numerous, generally limited to 400 pixels in the narrow dimension),
which are very good for screen projection but inadequate for close
study. Most distinctive is the collection of "Japanese Postcards" from
an exhibition of the Lauder Collection held in early 2004, which
because of the small format offer good detail at the enlarged size.
A center established in 1997 by Dr. Kurt A. Gitter and Alice Rae Yelen. The web-site has 280 paintings on-line, with a tour organized by school (Zenga, Nanga, Rinpa, Eccentrics, Ukiyo-e, and Maruyama-Shijo). The images are good quality, and there are basic details on the works. No search facility.
2,000 objects on-line, 100 of these are Japanese (many woodblock prints). Basic details are given.
The 'Images Online' feature has over 2,000 objects, and 66 are from
Japan. Fairly good quality images, with minimal details. Unfortunately,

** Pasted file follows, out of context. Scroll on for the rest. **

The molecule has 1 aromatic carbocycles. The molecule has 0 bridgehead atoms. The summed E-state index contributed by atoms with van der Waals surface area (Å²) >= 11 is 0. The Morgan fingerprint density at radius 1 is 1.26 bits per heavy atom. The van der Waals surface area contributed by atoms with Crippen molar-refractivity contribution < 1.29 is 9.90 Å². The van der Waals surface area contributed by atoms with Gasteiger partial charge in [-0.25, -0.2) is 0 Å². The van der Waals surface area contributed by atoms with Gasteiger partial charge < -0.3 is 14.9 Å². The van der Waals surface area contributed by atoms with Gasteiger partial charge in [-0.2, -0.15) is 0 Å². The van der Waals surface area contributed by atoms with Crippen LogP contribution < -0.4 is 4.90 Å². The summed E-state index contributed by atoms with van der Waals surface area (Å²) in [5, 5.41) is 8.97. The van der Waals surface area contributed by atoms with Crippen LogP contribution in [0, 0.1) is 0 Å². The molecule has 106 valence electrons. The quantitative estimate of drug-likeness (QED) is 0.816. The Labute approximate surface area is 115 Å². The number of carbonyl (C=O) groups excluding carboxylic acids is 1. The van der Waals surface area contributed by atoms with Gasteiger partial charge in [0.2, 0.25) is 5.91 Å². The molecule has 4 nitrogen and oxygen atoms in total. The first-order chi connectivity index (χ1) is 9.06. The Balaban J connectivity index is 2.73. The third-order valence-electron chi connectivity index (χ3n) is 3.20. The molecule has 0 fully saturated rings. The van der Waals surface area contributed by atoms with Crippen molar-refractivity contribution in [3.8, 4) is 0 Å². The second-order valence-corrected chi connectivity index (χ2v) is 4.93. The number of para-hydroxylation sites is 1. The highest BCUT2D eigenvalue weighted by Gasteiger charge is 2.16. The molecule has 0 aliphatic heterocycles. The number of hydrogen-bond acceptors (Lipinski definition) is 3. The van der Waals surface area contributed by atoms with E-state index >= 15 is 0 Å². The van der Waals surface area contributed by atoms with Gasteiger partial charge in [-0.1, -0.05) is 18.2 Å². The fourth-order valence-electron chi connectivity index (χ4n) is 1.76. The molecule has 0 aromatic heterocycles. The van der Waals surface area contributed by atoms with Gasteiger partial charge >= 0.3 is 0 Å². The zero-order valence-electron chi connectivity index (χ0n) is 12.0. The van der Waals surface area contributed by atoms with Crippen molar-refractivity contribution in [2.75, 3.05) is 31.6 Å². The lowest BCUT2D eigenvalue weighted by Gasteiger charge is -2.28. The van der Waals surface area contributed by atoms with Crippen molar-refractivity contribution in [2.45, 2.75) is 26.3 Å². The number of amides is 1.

using the back function loses all search results obtained.
UPDATE: As of late
2005, the image database (go from "Collection" to "Access to Images")
had 629 images listed as "Japan," including 215 ukiyoe plus many other
craft objects. The images are of high quality (768 x 768 pixels), and
downloadable. It is reported that the digitization of the entire
ukiyo-e collection (which is huge) is now in progress, and will
probably be made available online eventually.
The 'on-line collection' has 3,500 objects at present. One can
a department for highlights, take the director's tour, or search.
are accompanied by explanatory text. Unfortunately, of the Department
East Asian Art's 60,000 objects, only 50 are here, and only 12 of those
are Japanese. An image database is being created at a rate of 12,000
a year, but this will be accessible only in-house. UPDATE: As of late 2005, nothing